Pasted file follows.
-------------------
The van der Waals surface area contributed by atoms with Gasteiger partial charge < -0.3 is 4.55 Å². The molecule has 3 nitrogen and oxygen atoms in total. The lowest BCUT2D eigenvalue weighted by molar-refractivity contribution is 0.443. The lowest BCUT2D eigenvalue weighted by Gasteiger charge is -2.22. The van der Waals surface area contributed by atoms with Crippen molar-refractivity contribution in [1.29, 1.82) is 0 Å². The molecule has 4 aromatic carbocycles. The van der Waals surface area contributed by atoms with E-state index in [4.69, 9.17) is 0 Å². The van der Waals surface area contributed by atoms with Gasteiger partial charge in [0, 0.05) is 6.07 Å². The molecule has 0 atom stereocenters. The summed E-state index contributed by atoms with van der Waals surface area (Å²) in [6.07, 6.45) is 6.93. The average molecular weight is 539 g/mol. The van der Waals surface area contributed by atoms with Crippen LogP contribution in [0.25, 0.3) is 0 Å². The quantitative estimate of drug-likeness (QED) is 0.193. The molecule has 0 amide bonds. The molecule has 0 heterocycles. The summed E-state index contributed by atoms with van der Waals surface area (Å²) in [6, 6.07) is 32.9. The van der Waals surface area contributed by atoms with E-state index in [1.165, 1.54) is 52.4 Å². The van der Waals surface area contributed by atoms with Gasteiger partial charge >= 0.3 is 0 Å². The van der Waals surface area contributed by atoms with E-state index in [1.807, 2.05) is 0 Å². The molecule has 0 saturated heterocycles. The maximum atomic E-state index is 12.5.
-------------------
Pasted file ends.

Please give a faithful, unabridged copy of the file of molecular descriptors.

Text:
The van der Waals surface area contributed by atoms with Gasteiger partial charge < -0.3 is 4.55 Å². The molecule has 3 nitrogen and oxygen atoms in total. The lowest BCUT2D eigenvalue weighted by molar-refractivity contribution is 0.443. The lowest BCUT2D eigenvalue weighted by Gasteiger charge is -2.22. The van der Waals surface area contributed by atoms with Crippen molar-refractivity contribution in [1.29, 1.82) is 0 Å². The molecule has 4 aromatic carbocycles. The van der Waals surface area contributed by atoms with E-state index in [4.69, 9.17) is 0 Å². The van der Waals surface area contributed by atoms with Gasteiger partial charge in [0, 0.05) is 6.07 Å². The molecule has 0 atom stereocenters. The summed E-state index contributed by atoms with van der Waals surface area (Å²) in [6.07, 6.45) is 6.93. The average molecular weight is 539 g/mol. The van der Waals surface area contributed by atoms with Crippen LogP contribution in [0.25, 0.3) is 0 Å². The quantitative estimate of drug-likeness (QED) is 0.193. The molecule has 0 amide bonds. The molecule has 0 heterocycles. The summed E-state index contributed by atoms with van der Waals surface area (Å²) in [6, 6.07) is 32.9. The van der Waals surface area contributed by atoms with E-state index in [1.165, 1.54) is 52.4 Å². The van der Waals surface area contributed by atoms with Gasteiger partial charge >= 0.3 is 0 Å². The van der Waals surface area contributed by atoms with E-state index in [1.807, 2.05) is 0 Å². The molecule has 0 saturated heterocycles. The maximum atomic E-state index is 12.5.